Wrestling Revisited: Reversal


The main event in Genesis 32 is the wrestling match between Jacob and God. (See last post.)  But there is a long back-story involved here.  Isn’t that usually the case?

When Jacob swiped his older brother’s birthright and inheritance, Esau was pretty ticked.  In fact, he planned to kill his brother — so Jacob made a run for it.  The stolen birthright came with a cost — Jacob didn’t see his family for twenty years.  Did Jacob spend those two decades looking back over his shoulder, staying alert, bracing for his brother’s wrath to catch up with him?

Then one day Esau was seen on the horizon, approaching with 400 marching men, headed toward Jacob’s camp.  What was Jacob to think?  It didn’t look like a friendly family reunion in the making.  He sent his wives and children out ahead (nice move) along with wagon loads of gifts for his brother (worth a try).  Totally alone and stripped of everything he owned and everyone he loved, there was nowhere to run so Jacob finally faced his past and his fears.  The struggle lasted all night, but when the sun rose, Jacob had a new name (no longer Deceiver) and a humbler way of walking (a gimpy leg).

I don’t know what Esau had planned to do that day, but I think when he saw his twin brother limping toward him in the distance, he let his hatred go.  The Bible says Esau ran to Jacob, embraced him, kissed him and they cried together.  Maybe twenty years had mellowed Esau, or perhaps he’d had a wrestling match of his own.  What Jacob had dreaded most — the past that haunted him — came and embraced him with mercy and grace.  It was a holy reversal.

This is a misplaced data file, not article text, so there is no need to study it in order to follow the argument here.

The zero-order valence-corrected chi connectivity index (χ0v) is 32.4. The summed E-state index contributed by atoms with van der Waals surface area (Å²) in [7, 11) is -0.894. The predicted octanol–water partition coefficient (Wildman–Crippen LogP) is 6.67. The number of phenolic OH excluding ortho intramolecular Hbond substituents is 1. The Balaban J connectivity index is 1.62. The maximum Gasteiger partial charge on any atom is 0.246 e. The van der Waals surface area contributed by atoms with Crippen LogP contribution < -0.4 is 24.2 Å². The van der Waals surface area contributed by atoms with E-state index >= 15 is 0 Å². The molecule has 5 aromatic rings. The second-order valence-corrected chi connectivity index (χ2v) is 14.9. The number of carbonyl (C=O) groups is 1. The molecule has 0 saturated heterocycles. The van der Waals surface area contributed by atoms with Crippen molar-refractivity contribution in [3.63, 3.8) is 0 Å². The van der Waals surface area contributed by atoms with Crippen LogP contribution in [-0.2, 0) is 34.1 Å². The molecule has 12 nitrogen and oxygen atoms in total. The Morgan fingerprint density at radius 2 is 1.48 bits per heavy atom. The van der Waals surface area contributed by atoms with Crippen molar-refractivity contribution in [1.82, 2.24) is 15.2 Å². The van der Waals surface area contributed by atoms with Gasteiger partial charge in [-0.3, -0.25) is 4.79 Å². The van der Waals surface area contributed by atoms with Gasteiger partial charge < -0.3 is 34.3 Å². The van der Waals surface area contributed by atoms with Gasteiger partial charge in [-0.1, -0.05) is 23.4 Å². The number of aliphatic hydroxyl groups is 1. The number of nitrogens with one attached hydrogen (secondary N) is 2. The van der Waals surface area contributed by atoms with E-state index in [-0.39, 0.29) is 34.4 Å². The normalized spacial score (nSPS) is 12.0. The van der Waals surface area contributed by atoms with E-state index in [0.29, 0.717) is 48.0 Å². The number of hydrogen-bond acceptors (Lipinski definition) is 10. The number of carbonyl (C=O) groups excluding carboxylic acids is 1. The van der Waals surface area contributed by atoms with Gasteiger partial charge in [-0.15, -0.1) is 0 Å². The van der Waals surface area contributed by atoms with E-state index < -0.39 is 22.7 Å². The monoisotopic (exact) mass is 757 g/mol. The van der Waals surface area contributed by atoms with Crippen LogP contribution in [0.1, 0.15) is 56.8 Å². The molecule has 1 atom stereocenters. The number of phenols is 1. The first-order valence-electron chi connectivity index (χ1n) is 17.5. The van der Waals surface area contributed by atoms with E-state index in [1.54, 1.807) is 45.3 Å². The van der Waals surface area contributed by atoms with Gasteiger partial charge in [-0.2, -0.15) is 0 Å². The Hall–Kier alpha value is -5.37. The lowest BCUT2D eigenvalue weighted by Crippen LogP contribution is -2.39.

When I have regrets from the past or fears for the future I must lay them out on the mat and engage God in the struggle.  Then, what is looming large on the horizon, may just be the very thing that arrives with surprising mercy and grace.

3 thoughts on “Wrestling Revisited: Reversal

  1. I agree that Esau had some wrestling to do with himself! I wonder if that is why God allowed twenty years to pass. Did it take that long for Esau to take ownership in his part of the whole blessing debacle? After all, he sold his birthright for “some of that red stew!” that he CRAVED. I wonder if in that twenty years he began to realize what he really craved was a mended relationship with his twin brother.
    (I’m really listening Wednesday nights!)

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